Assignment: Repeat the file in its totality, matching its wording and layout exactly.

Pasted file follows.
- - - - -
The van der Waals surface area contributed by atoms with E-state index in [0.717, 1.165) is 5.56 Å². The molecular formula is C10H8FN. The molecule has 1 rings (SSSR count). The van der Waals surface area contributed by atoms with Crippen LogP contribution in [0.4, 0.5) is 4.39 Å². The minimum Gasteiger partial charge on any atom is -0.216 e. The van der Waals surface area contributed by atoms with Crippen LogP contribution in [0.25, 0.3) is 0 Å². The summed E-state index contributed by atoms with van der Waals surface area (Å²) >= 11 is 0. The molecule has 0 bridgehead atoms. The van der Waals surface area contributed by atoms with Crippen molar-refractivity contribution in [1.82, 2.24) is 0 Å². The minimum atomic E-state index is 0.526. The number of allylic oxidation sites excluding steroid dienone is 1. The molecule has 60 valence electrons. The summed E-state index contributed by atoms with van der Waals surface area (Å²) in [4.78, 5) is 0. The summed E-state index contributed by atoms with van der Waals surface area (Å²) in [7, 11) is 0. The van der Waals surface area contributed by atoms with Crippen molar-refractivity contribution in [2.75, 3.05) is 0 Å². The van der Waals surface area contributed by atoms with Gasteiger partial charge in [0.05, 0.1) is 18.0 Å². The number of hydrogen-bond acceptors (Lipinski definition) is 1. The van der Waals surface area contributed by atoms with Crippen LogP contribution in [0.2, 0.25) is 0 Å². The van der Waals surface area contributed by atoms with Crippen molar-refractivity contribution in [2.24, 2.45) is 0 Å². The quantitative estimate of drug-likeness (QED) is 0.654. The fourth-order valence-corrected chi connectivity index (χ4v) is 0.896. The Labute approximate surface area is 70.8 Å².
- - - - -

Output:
The van der Waals surface area contributed by atoms with E-state index in [0.717, 1.165) is 5.56 Å². The molecular formula is C10H8FN. The molecule has 1 rings (SSSR count). The van der Waals surface area contributed by atoms with Crippen LogP contribution in [0.4, 0.5) is 4.39 Å². The minimum Gasteiger partial charge on any atom is -0.216 e. The van der Waals surface area contributed by atoms with Crippen LogP contribution in [0.25, 0.3) is 0 Å². The summed E-state index contributed by atoms with van der Waals surface area (Å²) >= 11 is 0. The molecule has 0 bridgehead atoms. The van der Waals surface area contributed by atoms with Crippen molar-refractivity contribution in [1.82, 2.24) is 0 Å². The minimum atomic E-state index is 0.526. The number of allylic oxidation sites excluding steroid dienone is 1. The molecule has 60 valence electrons. The summed E-state index contributed by atoms with van der Waals surface area (Å²) in [4.78, 5) is 0. The summed E-state index contributed by atoms with van der Waals surface area (Å²) in [7, 11) is 0. The van der Waals surface area contributed by atoms with Crippen molar-refractivity contribution in [2.75, 3.05) is 0 Å². The van der Waals surface area contributed by atoms with Gasteiger partial charge in [0.05, 0.1) is 18.0 Å². The number of hydrogen-bond acceptors (Lipinski definition) is 1. The van der Waals surface area contributed by atoms with Crippen LogP contribution in [0.2, 0.25) is 0 Å². The van der Waals surface area contributed by atoms with Crippen molar-refractivity contribution in [2.24, 2.45) is 0 Å². The quantitative estimate of drug-likeness (QED) is 0.654. The fourth-order valence-corrected chi connectivity index (χ4v) is 0.896. The Labute approximate surface area is 70.8 Å².